Last summer, I described the incredible decision by eight pharmacists from across the country to give campaign cash to Rep. Marion Berry of Arkansas, all on the same day. Rep. Berry just happened to appear with at least one of those contributors at a news conference promoting Medicare reimbursement favorable to pharmacists. Just a coincidence?
In case you’re thinking that the case of Marion Berry was just a matter of coincidence, let’s look elsewhere for an example of much more direct attempts at influence by the pharmacy profession during the election season of 2008. Craig Burridge is not a pharmacist, but he is the executive director of the Pharmacists Society of the State of New York, an active participant in policy discussions regarding Medicare Part D drug coverage and costs, and has long complained about the plan’s financial disadvantage for pharmacists. Burridge ran in the Democratic Party primary for an open seat in the New York’s 21st Congressional District last year. According to Federal Election Committee data Burridge received only one campaign contribution that was not from a pharmacist, a pharmacy executive, an advocate for pharmacists’ interests, or a pharmacists’ political action committee.
The aforementioned Rep. Marion Berry shares Craig Burridge’s policy concern with pharmacists’ reimbursements under Medicare Part D. But that’s not all the congressman and the would-be-congressman share. Despite running campaigns in two states quite distant from one other, they share financial contributors:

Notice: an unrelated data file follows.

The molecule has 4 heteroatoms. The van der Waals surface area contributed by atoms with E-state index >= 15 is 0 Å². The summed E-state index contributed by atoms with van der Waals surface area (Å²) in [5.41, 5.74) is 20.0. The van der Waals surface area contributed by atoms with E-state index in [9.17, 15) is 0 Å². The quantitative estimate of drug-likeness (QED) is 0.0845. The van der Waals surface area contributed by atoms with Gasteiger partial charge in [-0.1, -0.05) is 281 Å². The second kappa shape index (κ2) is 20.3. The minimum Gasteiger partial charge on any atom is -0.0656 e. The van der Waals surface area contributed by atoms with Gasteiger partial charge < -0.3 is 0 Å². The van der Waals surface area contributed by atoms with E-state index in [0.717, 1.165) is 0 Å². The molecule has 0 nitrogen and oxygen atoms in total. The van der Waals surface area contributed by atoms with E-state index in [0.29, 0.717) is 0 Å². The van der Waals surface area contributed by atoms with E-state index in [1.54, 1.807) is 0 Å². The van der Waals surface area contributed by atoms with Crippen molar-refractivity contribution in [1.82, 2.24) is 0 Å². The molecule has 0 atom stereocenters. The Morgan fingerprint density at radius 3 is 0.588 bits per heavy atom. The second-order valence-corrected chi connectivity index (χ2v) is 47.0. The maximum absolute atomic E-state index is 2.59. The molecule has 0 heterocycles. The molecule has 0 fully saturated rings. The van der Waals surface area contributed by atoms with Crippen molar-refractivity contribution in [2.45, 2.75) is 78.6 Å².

Arthur J. Bradley, Pharmacist
Angelo De Fazio, Pharmacist
Stephen Giroux, Pharmacist
H. Edward Heckman, Pharmacy Auditing Executive
Joseph P. Lech, Pharmacist
James L. Martin, Texas Pharmacy Association President
Dirk White, Pharmacist
American Pharmacists Association Political Action Committee
National Association of Chain Drug Stores Political Action Committee
National Community Pharmacists Association PAC
One lesson to glean from this information is that professional interests are organized and coordinated in their efforts to influence the formation of public policy. But another lesson is that such efforts are not inevitably successful. Craig Burridge lost by a substantial margin in the 2008 Democratic primary.